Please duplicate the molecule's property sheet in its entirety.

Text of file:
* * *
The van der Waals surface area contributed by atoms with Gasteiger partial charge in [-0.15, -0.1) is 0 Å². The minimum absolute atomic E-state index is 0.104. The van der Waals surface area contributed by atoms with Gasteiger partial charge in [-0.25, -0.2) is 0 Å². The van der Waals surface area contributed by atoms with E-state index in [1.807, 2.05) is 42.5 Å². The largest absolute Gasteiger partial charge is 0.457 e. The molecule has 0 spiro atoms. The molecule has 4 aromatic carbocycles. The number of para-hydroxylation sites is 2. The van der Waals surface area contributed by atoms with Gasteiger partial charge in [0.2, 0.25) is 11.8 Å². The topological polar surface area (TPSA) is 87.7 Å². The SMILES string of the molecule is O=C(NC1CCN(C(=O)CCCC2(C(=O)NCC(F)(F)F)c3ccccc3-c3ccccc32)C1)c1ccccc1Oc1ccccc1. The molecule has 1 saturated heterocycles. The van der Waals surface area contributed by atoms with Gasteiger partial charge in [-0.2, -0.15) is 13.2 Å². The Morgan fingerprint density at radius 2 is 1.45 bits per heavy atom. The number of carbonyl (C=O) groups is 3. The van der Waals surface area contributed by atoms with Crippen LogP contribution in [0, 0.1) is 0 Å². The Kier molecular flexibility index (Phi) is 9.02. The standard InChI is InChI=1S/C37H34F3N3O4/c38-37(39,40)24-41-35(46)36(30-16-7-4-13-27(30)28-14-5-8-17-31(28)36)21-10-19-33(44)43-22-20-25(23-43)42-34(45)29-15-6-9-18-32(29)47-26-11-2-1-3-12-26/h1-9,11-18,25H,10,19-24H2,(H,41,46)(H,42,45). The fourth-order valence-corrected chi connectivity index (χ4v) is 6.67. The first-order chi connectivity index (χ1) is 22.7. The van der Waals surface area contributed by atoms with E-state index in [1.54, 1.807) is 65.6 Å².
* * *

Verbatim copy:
The van der Waals surface area contributed by atoms with Gasteiger partial charge in [-0.15, -0.1) is 0 Å². The minimum absolute atomic E-state index is 0.104. The van der Waals surface area contributed by atoms with Gasteiger partial charge in [-0.25, -0.2) is 0 Å². The van der Waals surface area contributed by atoms with E-state index in [1.807, 2.05) is 42.5 Å². The largest absolute Gasteiger partial charge is 0.457 e. The molecule has 0 spiro atoms. The molecule has 4 aromatic carbocycles. The number of para-hydroxylation sites is 2. The van der Waals surface area contributed by atoms with Gasteiger partial charge in [0.2, 0.25) is 11.8 Å². The topological polar surface area (TPSA) is 87.7 Å². The SMILES string of the molecule is O=C(NC1CCN(C(=O)CCCC2(C(=O)NCC(F)(F)F)c3ccccc3-c3ccccc32)C1)c1ccccc1Oc1ccccc1. The molecule has 1 saturated heterocycles. The van der Waals surface area contributed by atoms with Gasteiger partial charge in [-0.2, -0.15) is 13.2 Å². The Morgan fingerprint density at radius 2 is 1.45 bits per heavy atom. The number of carbonyl (C=O) groups is 3. The van der Waals surface area contributed by atoms with Crippen LogP contribution in [0, 0.1) is 0 Å². The Kier molecular flexibility index (Phi) is 9.02. The standard InChI is InChI=1S/C37H34F3N3O4/c38-37(39,40)24-41-35(46)36(30-16-7-4-13-27(30)28-14-5-8-17-31(28)36)21-10-19-33(44)43-22-20-25(23-43)42-34(45)29-15-6-9-18-32(29)47-26-11-2-1-3-12-26/h1-9,11-18,25H,10,19-24H2,(H,41,46)(H,42,45). The fourth-order valence-corrected chi connectivity index (χ4v) is 6.67. The first-order chi connectivity index (χ1) is 22.7. The van der Waals surface area contributed by atoms with E-state index in [1.54, 1.807) is 65.6 Å².